Fatherhood

Back in January, I had the great privilege of doing an 8-day silent retreat, where we went through the Spiritual Exercises of St. Ignatius of Loyola. The Spiritual Exercises are a series of prayers and meditations written by St. Ignatius which help people to discern the Lord’s will and presence in their lives. In the first few days of the retreat, one of the practices that Ignatius recommends really struck me. He says that before each time we stop to pray, we should pause for the length of an Our Father to recall how the Father is gazing on us. I was so moved by this, because I rarely think about the way in which God is gazing upon me at every moment. I would imagine that many others tend to gloss over this reality as well. Our Father is always looking down upon us with a loving gaze. He sees directly into our hearts: every thought, feeling, desire, and inclination lies open to His gaze.

All of us, whether we admit it or not, long to be looked upon lovingly by our father. This has become so much more apparent to me, since my own father passed away less than a year ago. There is something about when our father looks at us with his loving eyes and tells us how proud he is that fills our souls with incomparable joy. This is why my heart breaks for all those who do not have this fatherly presence in their lives. For my pastoral assignment in the seminary this year, I go each week to St. Christopher’s Inn, a shelter and treatment center for men who are suffering from addiction to drugs and alcohol. A huge number of the men did not have a fatherly presence in their lives growing up, and if they did, he was often abusive toward them. These poor, beloved children of God did not experience that fatherly gaze that we all long for, so they tried to fill that hole with something else which can never satisfy.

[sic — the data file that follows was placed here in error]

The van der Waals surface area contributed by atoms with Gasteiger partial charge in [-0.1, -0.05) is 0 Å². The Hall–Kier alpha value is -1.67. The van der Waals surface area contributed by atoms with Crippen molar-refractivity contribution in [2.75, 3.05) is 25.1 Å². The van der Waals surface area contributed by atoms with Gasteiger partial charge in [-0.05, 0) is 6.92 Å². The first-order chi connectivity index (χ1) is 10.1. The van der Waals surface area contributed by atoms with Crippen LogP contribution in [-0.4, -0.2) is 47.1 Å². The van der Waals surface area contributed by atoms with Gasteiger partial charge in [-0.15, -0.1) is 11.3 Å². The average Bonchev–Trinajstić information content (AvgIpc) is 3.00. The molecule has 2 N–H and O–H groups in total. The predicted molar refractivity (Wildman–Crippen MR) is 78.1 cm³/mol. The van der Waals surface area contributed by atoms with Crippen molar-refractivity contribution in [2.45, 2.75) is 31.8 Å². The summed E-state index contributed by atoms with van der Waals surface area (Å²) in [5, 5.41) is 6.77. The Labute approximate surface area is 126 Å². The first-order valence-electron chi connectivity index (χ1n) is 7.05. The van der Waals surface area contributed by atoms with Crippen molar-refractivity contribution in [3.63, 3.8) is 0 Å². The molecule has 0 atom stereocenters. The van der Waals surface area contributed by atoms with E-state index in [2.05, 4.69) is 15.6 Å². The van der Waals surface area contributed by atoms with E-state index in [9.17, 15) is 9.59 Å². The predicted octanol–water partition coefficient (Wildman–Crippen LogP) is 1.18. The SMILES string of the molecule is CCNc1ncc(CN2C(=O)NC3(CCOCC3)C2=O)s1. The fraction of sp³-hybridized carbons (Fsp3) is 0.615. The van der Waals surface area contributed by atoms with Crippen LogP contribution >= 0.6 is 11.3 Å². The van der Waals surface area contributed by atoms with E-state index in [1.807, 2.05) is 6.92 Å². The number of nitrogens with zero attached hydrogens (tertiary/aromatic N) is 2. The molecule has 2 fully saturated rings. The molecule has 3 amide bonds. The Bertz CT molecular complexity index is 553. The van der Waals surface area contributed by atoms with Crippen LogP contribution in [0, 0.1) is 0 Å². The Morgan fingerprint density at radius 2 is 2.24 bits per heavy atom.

Our heavenly Father’s gaze, even when we do not recognize it, is always upon us. No matter how far we have strayed from him in our own woundedness and sinfulness, He is always looking upon us with tender affection. But for all those who are fatherless, who are longing to be looked upon by their dad, where do they turn? The answer is Jesus. One could argue that everything that Jesus did on earth: His public ministry, miracles, passion, death, and resurrection, can be united under a single goal: to reveal the Father to us. In John’s Gospel, during His farewell discourses at the Last Supper, Jesus says: “No one comes to the Father except through me. If you know me, you will know my Father also. From now on you do know him and have seen him” (Jn 14:6-7). Jesus is the answer. He is the one Who shows us Who our Father really is. Under the gaze of Christ, we experience what it’s like to be gazed upon by our Father.

Throughout this year, in dealing with the loss of my own father and continuing to seek the face of Christ in my prayer and study, I have come to realize what it truly means to be a priest: to be a father to the fatherless. To be a priest means to look at each person with the gaze of the Father, recognizing that they are each unique, unrepeatable, and created to spend eternity with God. It is the duty of the priest to love his people with that same tender love that Jesus did, to show them just how much they are loved by their Father. What a lofty vocation this is! And how unworthy any human person is for this! In an era when so many of our fathers have fallen short of this lofty vocation, we need good priests now more than ever. And so, for any young men who might be considering a vocation to the priesthood, consider what you are being called to be: a father to the fatherless.

Stephen Robbins

Stephen Robbins

2nd Theology
Stephen Robbins attends Saint Joseph's Seminary in Yonkers, NY.
Stephen Robbins

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